Estradiol enantate

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Estradiol enantate
Estradiol enanthate.png
Estradiol enanthate molecule ball.png
Clinical data
Trade names Perlutal, Topasel, Unalmes, Yectames, others
Synonyms EE; E2E; E2-EN; EEn; Estradiol enanthate; Estradiol heptanoate; SQ-16150
Routes of
administration
Intramuscular injection[1][2]
Drug class Estrogen; Estrogen ester
ATC code
Legal status
Legal status
  • In general: ℞ (Prescription only)
Pharmacokinetic data
Bioavailability IM: High
Metabolism Cleavage via esterases in the liver, blood, and tissues[3][4]
Metabolites Estradiol, heptanoic acid, and metabolites of estradiol[3][4]
Elimination half-life IM: 5.6–7.5 days[5][1][6][7]
Excretion Urine[1]
Identifiers
CAS Number
PubChem CID
ChemSpider
UNII
KEGG
ChEMBL
ECHA InfoCard 100.023.272 Edit this at Wikidata
Chemical and physical data
Formula C25H36O3
Molar mass 384.56 g/mol
3D model (JSmol)

Estradiol enantate, sold under the brand names Perlutal and Topasel among others, is an estrogen medication which is used in hormonal birth control.[1][2][8] It is formulated in combination with dihydroxyprogesterone acetophenide (DHPA; algestone acetophenide), a progestin, and is used as a combined injectable contraceptive.[1][2] Estradiol enantate is not available alone.[9][10][11][12] The medication is given by injection into muscle once a month.[1][2]

Side effects of estradiol enantate include breast tenderness, breast enlargement, nausea, headache, and fluid retention.[13] The drug is a synthetic estrogen and hence is an agonist of the estrogen receptor (ER), the biological target of estrogens like estradiol.[4][3] Estradiol enantate is an estrogen ester and a long-lasting prodrug of estradiol in the body.[3][4] Because of this, it is considered to be a natural and bioidentical form of estrogen.[3][14]

Estradiol enantate was first described by 1954,[15] and was first studied in combination with DHPA as a combined injectable contraceptive in 1964.[16][17] The combination was introduced for clinical use by the mid-1970s.[18][19][20] Estradiol enantate is not available as a standalone medication (i.e., by itself without DHPA).[12] The combination is available in Latin America and Hong Kong, and was also previously marketed in Spain and Portugal.[12][2][10]

Medical uses[edit]

Estradiol enantate is used in combination with the progestin DHPA as a once-monthly combined injectable contraceptive in Latin America and Hong Kong.[1][2][21][12] This combination has been said to also be used by "travestis" (a term for transgender women in some cultures, especially in South America) as a means of feminizing hormone therapy.[22]

Available forms[edit]

The following forms of estradiol enantate are or have been available for use:[8][23][24][20][2]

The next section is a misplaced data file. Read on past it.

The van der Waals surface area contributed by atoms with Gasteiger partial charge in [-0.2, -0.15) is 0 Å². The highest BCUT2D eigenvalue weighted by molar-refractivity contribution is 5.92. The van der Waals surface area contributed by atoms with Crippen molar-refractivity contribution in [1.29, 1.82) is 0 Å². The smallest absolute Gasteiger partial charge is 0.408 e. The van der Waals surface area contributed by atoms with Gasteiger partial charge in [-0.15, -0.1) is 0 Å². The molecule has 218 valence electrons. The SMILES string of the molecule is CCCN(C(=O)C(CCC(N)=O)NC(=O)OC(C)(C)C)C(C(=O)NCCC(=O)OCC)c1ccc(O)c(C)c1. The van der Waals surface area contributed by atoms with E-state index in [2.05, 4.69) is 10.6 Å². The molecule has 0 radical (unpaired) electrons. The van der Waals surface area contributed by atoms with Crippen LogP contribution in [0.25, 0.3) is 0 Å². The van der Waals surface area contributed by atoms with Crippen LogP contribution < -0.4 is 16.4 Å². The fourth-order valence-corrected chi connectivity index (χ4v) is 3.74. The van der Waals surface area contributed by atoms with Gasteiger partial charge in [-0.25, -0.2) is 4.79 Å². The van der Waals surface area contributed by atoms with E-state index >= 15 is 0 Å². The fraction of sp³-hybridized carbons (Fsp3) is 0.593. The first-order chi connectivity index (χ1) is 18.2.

• Estradiol enantate 10 mg and DHPA 150 mg (brand names Perlutal, Topasel, many others)
  • Estradiol enantate 5 mg and DHPA 75 mg (brand names Anafertin, Patector NF, Yectames)
  • Estradiol enantate 10 mg and DHPA 120 mg (brand names Unalmes, Yectuna)
  • Estradiol enantate 10 mg and DHPA 75 mg (brand name Ova Repos; discontinued)

A 6 mg estradiol enantate and 90 mg DHPA formulation was also studied, but was never marketed.[25][26][27] The combination of estradiol enantate and DHPA has also been studied at other doses ranging from 5 to 50 mg estradiol enantate and 75 to 200 mg DHPA.[28]

Side effects[edit]

The side effects of estradiol enantate are the same as those of estradiol. Examples of such side effects include breast tenderness and enlargement, nausea, bloating, edema, headache, and melasma.[13] The combination of estradiol enantate and DHPA has shown no adverse effects on liver function, lipid metabolism, or coagulation.[29][2]

Pharmacology[edit]

Pharmacodynamics[edit]

Estradiol enantate is an estradiol ester, or a prodrug of estradiol.[3][4] As such, it is an estrogen, or an agonist of the estrogen receptors.[3][4] Estradiol enantate is of about 41% higher molecular weight than estradiol due to the presence of its C17β enantate ester.[30][12] Because estradiol enantate is a prodrug of estradiol, it is considered to be a natural and bioidentical form of estrogen.[3][14]

The combination of 10 mg estradiol enantate and 150 mg DHPA as a once-monthly combined injectable contraceptive (which achieves levels of estradiol of around 350 pg/mL)[31][32][33] has been found to have little to no effect on many markers of estrogen-modulated liver protein synthesis including circulating levels of HDL and LDL cholesterol, copper, ceruloplasmin, total and free cortisol, corticosteroid-binding globulin, and sex hormone-binding globulin.[34] However, it was found to significantly increase levels of triglycerides and to significantly decrease levels of total and free testosterone.[34] In contrast to the combined injectable contraceptive, an ethinylestradiol-containing birth control pill produced highly significant changes in all of the preceding parameters.[34]

The clinical estrogenic effects of estradiol enantate and ethinylestradiol have been compared in other studies as well.[35]

Pharmacokinetics[edit]

Idealized curves of estradiol levels over a period of 30 days after injection of different estradiol esters in women.[31] Four data points were used to generate the curves (day 0, peak day, a third day, and day 30).[31] The measurements from which the points were drawn were taken at 24-hour intervals.[31] The estradiol esters were given mostly as combined injectable contraceptives together with a progestin.[31]

When estradiol enantate is administered in an oil solution by intramuscular injection, a depot effect occurs, and this results in it having a long duration of action.[31][4][36] The duration of action of estradiol enantate is considerably longer than that of various other estradiol esters such as estradiol benzoate, estradiol valerate, and estradiol cypionate, whereas its duration is shorter than that of estradiol undecylate.[31][37][38] In general, the longer the fatty acid ester chain, the more lipophilic the estradiol ester, the more slowly it is released from the depot and absorbed into the circulation, and the longer its duration of action.[4][36]